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The National Interest Foundation Newsletter, Issue 79

The National Interest Foundation Newsletter

Issue 79, January 14, 2021

Welcome to our NIF Newsletter. In this week’s headlines: fallout over the insurrection at the Capitol continues as the House mulls articles of impeachment and the invoking of the 25th amendment as two potential methods for removing President Trump from office, international aid organizations warn that the Trump administration’s decision to designate the Houthis as a terrorist group could exacerbate the humanitarian crisis in Yemen, Israel rejects the World Health Organization’s request to provide COVID-19 vaccinations to Palestinian medics, and the United Kingdom is set to outlaw the importation of Chinese goods with links to human rights abuse violations.

Fallout Over the Insurrection at the Capitol

This week, Trump became the first U.S. president in history to be impeached twice. (Photo from AP)

U.S. House of Representatives Impeaches Outgoing President Trump for the Second Time

As his first and final term nears its official conclusion next Wednesday, President Trump has made the dubious distinction of becoming the first president in American history to be impeached twice. The U.S. House of Representatives moved forward with impeachment after Vice President Mike Pence refused to invoke the 25th Amendment to remove the president from office over his role in inciting the insurrection at the U.S. Capitol last week. House Speaker Nancy Pelosi had previously given Vice President Pence an ultimatum to invoke the 25th Amendment, which he rejected, saying that removing the president from office with so little time remaining in his term would only serve to further divide the country. The House voted in favor of impeachment by a margin of 232-197, and 10 Republicans broke with the party to vote alongside Democrats in favor of impeachment. The process will now move to the Senate, where a trial is expected to begin around the time the chamber returns to session on January 19th, but which will not be concluded until after Trump is out of office.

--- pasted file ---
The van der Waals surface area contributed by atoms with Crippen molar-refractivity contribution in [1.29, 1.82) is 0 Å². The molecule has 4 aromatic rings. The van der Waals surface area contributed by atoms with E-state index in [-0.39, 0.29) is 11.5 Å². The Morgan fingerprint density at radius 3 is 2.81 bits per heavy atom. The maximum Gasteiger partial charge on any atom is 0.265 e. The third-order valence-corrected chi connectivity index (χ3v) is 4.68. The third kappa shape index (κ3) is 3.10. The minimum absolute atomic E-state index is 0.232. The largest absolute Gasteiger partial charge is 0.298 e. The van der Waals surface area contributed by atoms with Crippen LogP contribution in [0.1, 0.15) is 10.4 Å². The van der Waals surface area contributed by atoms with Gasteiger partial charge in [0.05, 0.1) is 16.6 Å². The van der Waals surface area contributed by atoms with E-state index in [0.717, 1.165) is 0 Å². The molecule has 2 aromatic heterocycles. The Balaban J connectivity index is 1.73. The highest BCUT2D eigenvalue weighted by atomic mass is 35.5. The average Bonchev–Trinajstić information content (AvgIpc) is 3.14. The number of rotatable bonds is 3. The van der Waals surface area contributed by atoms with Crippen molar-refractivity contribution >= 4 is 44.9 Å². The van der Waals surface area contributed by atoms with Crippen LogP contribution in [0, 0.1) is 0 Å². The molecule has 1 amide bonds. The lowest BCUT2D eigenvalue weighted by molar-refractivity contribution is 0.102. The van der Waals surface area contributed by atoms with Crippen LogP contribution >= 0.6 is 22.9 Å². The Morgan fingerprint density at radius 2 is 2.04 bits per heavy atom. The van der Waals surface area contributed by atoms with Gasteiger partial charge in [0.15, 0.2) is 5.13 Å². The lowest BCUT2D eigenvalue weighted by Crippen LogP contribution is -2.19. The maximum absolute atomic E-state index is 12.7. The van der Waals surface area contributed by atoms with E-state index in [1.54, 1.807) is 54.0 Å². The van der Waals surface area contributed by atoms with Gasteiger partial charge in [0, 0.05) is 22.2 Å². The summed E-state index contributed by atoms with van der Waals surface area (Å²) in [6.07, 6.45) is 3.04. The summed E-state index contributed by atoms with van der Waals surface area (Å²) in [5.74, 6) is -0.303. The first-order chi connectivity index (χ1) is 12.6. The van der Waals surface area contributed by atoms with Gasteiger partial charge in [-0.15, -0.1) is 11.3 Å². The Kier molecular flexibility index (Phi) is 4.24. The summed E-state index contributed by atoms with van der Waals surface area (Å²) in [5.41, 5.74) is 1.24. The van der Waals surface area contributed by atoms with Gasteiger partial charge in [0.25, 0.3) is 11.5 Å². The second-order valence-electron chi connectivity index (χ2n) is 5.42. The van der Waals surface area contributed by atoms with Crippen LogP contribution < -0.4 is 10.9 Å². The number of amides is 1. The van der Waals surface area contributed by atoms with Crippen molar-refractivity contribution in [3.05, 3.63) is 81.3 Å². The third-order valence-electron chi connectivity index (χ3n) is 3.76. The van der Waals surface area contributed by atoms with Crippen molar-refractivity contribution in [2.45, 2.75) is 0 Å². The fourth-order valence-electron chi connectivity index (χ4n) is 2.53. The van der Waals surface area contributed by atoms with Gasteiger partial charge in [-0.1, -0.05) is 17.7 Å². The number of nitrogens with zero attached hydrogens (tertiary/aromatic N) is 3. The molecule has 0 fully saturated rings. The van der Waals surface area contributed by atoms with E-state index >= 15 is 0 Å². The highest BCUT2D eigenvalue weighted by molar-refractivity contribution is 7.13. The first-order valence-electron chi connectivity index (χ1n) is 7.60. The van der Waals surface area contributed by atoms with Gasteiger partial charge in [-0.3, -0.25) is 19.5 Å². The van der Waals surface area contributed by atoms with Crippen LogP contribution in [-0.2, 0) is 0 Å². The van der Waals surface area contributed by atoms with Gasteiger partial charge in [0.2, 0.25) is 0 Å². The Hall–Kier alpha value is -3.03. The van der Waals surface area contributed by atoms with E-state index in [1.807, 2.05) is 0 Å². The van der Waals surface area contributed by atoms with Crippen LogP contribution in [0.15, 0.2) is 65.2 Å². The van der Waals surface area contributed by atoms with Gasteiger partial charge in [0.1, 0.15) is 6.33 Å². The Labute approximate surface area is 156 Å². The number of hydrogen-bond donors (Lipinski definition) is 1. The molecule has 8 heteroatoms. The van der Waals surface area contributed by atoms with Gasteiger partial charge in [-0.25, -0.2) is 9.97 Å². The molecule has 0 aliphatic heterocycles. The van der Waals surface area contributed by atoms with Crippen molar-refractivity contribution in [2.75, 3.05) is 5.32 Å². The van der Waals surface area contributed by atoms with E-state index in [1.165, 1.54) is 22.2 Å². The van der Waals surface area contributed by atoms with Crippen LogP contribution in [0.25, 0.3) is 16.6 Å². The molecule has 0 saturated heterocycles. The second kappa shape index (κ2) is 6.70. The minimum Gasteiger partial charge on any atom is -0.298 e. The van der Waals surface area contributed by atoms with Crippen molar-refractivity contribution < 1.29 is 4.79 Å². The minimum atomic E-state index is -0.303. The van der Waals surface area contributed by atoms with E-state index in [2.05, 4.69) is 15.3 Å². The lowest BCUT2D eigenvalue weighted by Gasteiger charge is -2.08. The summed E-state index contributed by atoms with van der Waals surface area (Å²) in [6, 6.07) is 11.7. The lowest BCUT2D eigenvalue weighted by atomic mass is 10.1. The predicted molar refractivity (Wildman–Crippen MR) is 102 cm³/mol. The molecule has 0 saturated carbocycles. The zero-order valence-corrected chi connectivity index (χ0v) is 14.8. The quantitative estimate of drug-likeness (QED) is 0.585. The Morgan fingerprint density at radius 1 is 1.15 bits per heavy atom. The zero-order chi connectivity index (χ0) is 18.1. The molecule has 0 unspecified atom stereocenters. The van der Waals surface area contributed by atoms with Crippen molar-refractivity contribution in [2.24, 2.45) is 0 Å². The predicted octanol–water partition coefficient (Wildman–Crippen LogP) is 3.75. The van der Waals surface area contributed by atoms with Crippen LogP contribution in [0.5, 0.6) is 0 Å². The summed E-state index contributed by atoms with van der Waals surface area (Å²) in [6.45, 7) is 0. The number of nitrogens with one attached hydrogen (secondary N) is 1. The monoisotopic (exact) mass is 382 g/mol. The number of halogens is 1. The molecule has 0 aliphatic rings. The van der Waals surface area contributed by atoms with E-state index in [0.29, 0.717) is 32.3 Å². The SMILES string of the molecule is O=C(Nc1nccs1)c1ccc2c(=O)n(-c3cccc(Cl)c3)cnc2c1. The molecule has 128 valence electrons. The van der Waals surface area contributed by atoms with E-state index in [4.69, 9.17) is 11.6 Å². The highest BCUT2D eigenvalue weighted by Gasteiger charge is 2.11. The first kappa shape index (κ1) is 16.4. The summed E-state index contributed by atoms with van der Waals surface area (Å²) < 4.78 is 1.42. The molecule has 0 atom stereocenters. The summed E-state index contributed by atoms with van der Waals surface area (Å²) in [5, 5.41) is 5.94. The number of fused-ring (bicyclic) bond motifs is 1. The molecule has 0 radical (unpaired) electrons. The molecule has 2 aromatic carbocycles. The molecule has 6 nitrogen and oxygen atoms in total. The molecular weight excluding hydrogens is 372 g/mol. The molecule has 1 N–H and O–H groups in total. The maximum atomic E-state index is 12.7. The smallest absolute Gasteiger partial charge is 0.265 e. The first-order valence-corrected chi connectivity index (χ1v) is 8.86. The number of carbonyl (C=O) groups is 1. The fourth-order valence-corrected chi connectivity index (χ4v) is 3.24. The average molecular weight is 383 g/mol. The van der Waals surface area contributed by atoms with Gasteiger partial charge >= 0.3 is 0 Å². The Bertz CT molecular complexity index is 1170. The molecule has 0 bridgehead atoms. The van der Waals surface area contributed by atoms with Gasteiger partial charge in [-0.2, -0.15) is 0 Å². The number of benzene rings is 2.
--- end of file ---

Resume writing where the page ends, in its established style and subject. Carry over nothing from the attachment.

Designation Against the Houthis in Yemen

There is a fear that the designation will worsen the ongoing humanitarian crisis in Yemen. (Photo from Anadolu Agency)

International Aid Groups Warn That the Terror Designation Against the Houthis Could Worsen the Humanitarian Crisis in Yemen

In a move announced this week, the Trump administration designated Yemen’s Houthi movement as a terrorist organization, which aid groups and non-governmental organizations (NGOs) have warned could seriously exacerbate the ongoing humanitarian crisis in Yemen. Secretary of State Mike Pompeo notified Congress of the State Department’s decision in the dead of night on Sunday, January 10th during his last days in office, sparking legitimate concern and anger from lawmakers in both political parties regarding how it will negatively impact an already bleak humanitarian situation. Houthi rebels are in de facto control of up to 70% of Yemen in opposition to an exiled government that is backed by the regimes in Saudi Arabia and the United Arab Emirates. The Houthis have control over the activities of international financial institutions, aid organizations, and NGOs in Yemen, all of which provide desperately needed humanitarian assistance. The designation of the Houthis as a terror group could jeopardize the aid being provided there, as international organizations would expose themselves to legal risk by working with them under the new classification.